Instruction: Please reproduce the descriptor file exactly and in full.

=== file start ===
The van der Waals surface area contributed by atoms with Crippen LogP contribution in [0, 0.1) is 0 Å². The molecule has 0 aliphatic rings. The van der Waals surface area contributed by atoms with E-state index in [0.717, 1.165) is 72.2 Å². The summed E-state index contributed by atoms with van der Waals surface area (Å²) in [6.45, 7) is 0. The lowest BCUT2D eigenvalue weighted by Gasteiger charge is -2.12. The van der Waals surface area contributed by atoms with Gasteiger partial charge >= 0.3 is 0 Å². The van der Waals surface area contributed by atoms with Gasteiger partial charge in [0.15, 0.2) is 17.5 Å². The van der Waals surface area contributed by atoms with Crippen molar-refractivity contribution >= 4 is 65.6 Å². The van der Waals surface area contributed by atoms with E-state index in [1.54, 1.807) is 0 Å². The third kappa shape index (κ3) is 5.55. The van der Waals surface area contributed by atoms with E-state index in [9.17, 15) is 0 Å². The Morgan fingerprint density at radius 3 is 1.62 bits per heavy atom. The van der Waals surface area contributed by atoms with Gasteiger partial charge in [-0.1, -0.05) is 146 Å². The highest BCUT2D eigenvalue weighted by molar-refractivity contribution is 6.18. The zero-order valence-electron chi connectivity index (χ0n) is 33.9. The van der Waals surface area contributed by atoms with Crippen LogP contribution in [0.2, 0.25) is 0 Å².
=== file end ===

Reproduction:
The van der Waals surface area contributed by atoms with Crippen LogP contribution in [0, 0.1) is 0 Å². The molecule has 0 aliphatic rings. The van der Waals surface area contributed by atoms with E-state index in [0.717, 1.165) is 72.2 Å². The summed E-state index contributed by atoms with van der Waals surface area (Å²) in [6.45, 7) is 0. The lowest BCUT2D eigenvalue weighted by Gasteiger charge is -2.12. The van der Waals surface area contributed by atoms with Gasteiger partial charge >= 0.3 is 0 Å². The van der Waals surface area contributed by atoms with Gasteiger partial charge in [0.15, 0.2) is 17.5 Å². The van der Waals surface area contributed by atoms with Crippen molar-refractivity contribution >= 4 is 65.6 Å². The van der Waals surface area contributed by atoms with E-state index in [1.54, 1.807) is 0 Å². The third kappa shape index (κ3) is 5.55. The van der Waals surface area contributed by atoms with E-state index in [9.17, 15) is 0 Å². The Morgan fingerprint density at radius 3 is 1.62 bits per heavy atom. The van der Waals surface area contributed by atoms with Gasteiger partial charge in [-0.1, -0.05) is 146 Å². The highest BCUT2D eigenvalue weighted by molar-refractivity contribution is 6.18. The zero-order valence-electron chi connectivity index (χ0n) is 33.9. The van der Waals surface area contributed by atoms with Crippen LogP contribution in [0.2, 0.25) is 0 Å².